Speaker 1: It’s such a good point because I think it speaks to even a larger issue that we’re seeing in healthcare. As you know, we get into certainly Gen Z, but even in millennials of moving away from primary care providers. So many people are relying on things like minute clinics and urgent cares and things like that to get their primary care. You really lose that touchpoint with a primary care provider who’s able to keep their eyes on your conditions over a long period of time and who’s able to evaluate where you were and where you’re going and know your medical history. And that level of touch with a provider is so important in being able to predict outcomes and to be able to follow your health history over the years.

I think what I’m hearing you say is that having all of the Baptist Health providers digitally ensures that if you need a virtual care visit, if you need something convenient at midnight you can get that and it will be logged in your Baptist Health medical records so that your primary care provider can access it. The urgent care provider seeing you has access to all of your medical history so that they have the full scope of how to best treat you. Which you don’t get when you go to like a one off place that just doesn’t know you.

Nick Sarantis: No. And unfortunately you don’t, and it’s always been that challenge as a patient in kind of previous life to walk into a new provider and remember all your medical history and answer the same questions over and over again. Bringing in your zip block bag full of your latest prescription, [inaudible 00:07:31] of things, and obviously things are missed. And so again, that was really the point of systems going to electronic health records is to avoid those type of things. And so with that, with all this technology now again comes great opportunity but also there are definitely some red flags to this potential disjointing.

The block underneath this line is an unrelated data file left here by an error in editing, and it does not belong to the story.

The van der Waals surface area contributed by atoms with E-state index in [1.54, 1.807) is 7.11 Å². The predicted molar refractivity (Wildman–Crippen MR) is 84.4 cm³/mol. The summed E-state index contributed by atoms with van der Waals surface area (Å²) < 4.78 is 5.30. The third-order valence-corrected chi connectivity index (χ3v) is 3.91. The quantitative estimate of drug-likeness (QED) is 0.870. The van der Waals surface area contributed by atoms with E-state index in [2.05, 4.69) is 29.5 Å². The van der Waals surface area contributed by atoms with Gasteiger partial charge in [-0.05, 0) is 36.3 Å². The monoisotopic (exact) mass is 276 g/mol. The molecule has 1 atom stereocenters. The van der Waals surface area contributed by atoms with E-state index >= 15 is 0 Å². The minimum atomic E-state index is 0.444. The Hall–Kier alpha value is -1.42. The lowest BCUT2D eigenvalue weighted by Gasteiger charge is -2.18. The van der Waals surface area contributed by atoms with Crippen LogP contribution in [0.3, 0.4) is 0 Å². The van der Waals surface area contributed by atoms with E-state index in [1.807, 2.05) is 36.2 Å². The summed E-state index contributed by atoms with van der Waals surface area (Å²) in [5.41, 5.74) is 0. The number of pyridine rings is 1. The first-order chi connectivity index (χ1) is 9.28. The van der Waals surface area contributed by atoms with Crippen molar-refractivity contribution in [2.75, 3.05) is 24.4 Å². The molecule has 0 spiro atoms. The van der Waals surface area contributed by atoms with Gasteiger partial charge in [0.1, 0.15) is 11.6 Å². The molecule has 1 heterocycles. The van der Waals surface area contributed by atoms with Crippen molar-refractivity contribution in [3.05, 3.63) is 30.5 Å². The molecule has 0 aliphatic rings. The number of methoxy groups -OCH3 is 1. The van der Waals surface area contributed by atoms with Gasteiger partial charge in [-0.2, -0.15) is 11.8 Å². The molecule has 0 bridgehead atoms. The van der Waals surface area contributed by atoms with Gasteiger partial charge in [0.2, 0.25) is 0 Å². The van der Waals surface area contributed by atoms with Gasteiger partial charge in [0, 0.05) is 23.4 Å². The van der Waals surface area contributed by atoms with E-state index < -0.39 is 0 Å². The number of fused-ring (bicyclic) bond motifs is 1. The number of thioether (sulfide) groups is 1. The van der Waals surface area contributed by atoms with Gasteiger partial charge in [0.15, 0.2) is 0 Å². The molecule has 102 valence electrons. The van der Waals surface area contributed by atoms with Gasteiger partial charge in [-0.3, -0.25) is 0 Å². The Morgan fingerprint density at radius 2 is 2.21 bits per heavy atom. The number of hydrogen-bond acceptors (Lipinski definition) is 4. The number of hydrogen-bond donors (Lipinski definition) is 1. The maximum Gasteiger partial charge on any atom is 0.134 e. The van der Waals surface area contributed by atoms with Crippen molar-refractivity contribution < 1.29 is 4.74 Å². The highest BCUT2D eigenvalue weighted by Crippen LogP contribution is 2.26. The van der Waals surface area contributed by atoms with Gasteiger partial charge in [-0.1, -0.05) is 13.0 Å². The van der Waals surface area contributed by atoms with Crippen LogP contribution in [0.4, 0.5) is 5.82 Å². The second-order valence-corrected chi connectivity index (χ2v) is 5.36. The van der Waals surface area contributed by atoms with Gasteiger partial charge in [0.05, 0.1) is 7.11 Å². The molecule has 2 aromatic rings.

So again, as a system from a strategy and a continuum of care perspective, it’s vital that we offer these services, we’re really proud that we’re offering the services and we’ve been able to expand this access as much as we can. Because, to your point millennials, Gen Z we’ve seen this shifting of patient journey, maybe patient [inaudible 00:08:08]-

Speaker 1: Patient behavior.

Nick Sarantis: As far as when they are going to go see a provider or where they’re going to see a provider, whatever may be, a little bit different for even males versus females, how often they’re going to go to the doctor and those kind of things. And so as a health system rather than us continue to try to get patients to do the traditional route of having a primary care provider and seeing them certain amount of times a year and everything goes through them. Which again, let me be clear, that is great care. No one is denying that as great care. If that could be followed suit, if everyone had the access and if patients were willing to do that is fantastic care. There is no doubt about it. So what we’re asking ourselves now is really what, not necessarily all that a patient wants to do, but really what is the patient willing to do as far as their healthcare?

Rather than us saying and demanding well for a patient to really be in our health system, they need a primary care provider, they need to be able to see them certain amount of times a year, those kind of things. Is now, well, what services can we provide them? If they are going to go traditionally right to an urgent care then certainly we have those services.

But now having these digital services available all the time, that’s providing the convenience and the access for patients that they are demanding now and frankly they’ve demanded it in every other aspect of their life. Us, as consumers, we have demanded convenience and digital access in every other aspect, whether it’s retail, banking, entertainment, insurance, whatever it may be. We’ve been very clear in our expectations that you must have a good website, you must have a good app, you must be available all the time, I must be able to pay online, all those kind of things. We demanded it in every other aspect of our life. But healthcare has been given a pass for a long time.